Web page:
TB: There’s the grassroots aspect of that, and then there’s the policy piece. On a community level, what really helps destigmatize it is both a bottom-up and a top-down approach. The top-down approach is people who are considered to be leaders in the community speaking up about mental health — even perhaps speaking up about their own use of therapy or the importance of addressing mental health. I think that gives people permission and a freedom to know that it is not shameful.
I used to attend a church where the pastor very openly talked about going to therapy and talked about also her recovery from addiction. That created an atmosphere of transparency, where a lot of people felt that it was OK then to name challenges and to go and get help and that it was very encouraged.
A number of churches now have counseling centers, whether that is with laypeople who have gone through training or whether with licensed professionals. People have to look to see who is providing the care, but even those [programs] that are led by laypeople, I think, can often be structured in a supportive way — like a support group around bereavement that’s based in the church. Sometimes they will have it around recovery or around trauma.
From the bottom up, even when people don’t have leaders who are speaking up about it, we see many more people talking about mental health and about their therapists, even in social media and among their friends. That helps open the door for other people to either say, “Oh, I have a therapist, too” or, “I wonder what that would be like. Tell me about why you went or how that helped you.”
That brings up policy and the need to continue to advocate for support for people to access mental health care, as is the case with physical health care. That’s one of the things I appreciate about the work of the American Psychological Association. Not only do we have researchers, practitioners and educators, but we also have psychologists and staff that are involved with advocacy to try to really promote access to quality mental health care for all people.
F&L: Churches are natural places for both direct service and advocacy. They’re central to communities. We would hope that they are places people see as compassionate and caring. There’s space for them to be models.
TB: Definitely. That can really be a shift. I think we have examples within our faith communities of those who have been antagonistic to mental health and those who have been promoters. Some faith leaders, unfortunately, have discouraged mental health treatment by saying, “If you prayed about it, you should be fine” or, “You don’t need to go to outsiders; we have enough with our faith.”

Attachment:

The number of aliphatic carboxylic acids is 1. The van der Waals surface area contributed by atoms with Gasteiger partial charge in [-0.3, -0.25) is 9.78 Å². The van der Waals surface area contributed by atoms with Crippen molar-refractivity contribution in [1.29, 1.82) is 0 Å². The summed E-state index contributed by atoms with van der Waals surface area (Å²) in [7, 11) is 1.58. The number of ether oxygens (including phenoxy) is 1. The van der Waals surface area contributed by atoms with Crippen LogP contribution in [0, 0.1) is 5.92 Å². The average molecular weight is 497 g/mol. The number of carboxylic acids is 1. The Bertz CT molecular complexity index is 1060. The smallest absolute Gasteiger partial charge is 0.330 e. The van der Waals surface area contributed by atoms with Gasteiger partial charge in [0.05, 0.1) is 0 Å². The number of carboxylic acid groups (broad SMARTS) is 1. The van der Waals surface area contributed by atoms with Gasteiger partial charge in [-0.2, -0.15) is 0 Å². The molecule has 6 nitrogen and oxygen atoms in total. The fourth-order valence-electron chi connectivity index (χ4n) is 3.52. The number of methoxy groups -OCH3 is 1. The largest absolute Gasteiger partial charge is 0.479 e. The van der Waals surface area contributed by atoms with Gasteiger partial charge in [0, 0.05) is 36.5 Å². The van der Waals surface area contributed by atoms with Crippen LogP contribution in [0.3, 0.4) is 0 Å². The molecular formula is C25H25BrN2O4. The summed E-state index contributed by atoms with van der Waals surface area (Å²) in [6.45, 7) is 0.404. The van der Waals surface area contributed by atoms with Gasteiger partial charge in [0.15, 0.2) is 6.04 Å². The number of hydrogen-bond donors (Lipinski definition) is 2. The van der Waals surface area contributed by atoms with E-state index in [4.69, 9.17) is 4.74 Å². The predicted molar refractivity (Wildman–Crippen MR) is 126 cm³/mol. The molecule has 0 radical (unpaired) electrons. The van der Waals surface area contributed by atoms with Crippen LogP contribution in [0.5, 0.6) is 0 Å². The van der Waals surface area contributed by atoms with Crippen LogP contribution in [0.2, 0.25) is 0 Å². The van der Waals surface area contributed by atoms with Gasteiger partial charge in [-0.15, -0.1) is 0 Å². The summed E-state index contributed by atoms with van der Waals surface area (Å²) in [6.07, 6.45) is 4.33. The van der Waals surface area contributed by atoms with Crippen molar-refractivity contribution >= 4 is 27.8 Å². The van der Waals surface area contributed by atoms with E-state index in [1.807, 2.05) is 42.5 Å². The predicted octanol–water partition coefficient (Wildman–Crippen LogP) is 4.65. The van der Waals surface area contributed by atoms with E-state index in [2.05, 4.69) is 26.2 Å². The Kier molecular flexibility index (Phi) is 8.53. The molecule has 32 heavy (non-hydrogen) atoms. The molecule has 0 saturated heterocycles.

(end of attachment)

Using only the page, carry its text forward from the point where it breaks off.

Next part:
I know that that has been very harmful, with people who needed help either not seeking it or those who sought it having shame or embarrassment, thinking their faith must be insufficient.
We also have wonderful folks across denominations who have promoted these messages of compassion and care and collaboration. I really appreciate a number of pastors who now have referral lists and provide pastoral support and possibilities in the community for mental health services as well.
F&L: So it is not necessary for every church to have a counselor on staff, but every church can provide resources and entry points.
TB: Absolutely. Depending on the mental health professional you’re talking to, sometimes it is preferable for them not to be a member. Because if someone is a member, they would have to have very clear boundaries, or Sunday worship can turn into crisis response for the mental health professional who is coming there to worship. That would just have to be clear.
F&L: What would your advice be to a pastor who wants to be a good model or provide resources? What could be a starting point for a church that recognizes this need but might be stretched thin?
TB: One resource is Mental Health Ministries. They have a number of ready-made resources that deal with this integration of faith and mental health. In addition, I would say integrating mental health in the liturgy. So when you’re having prayer, include those who are facing depression, those who are living with anxiety, those who are struggling with addiction, those who are grieving.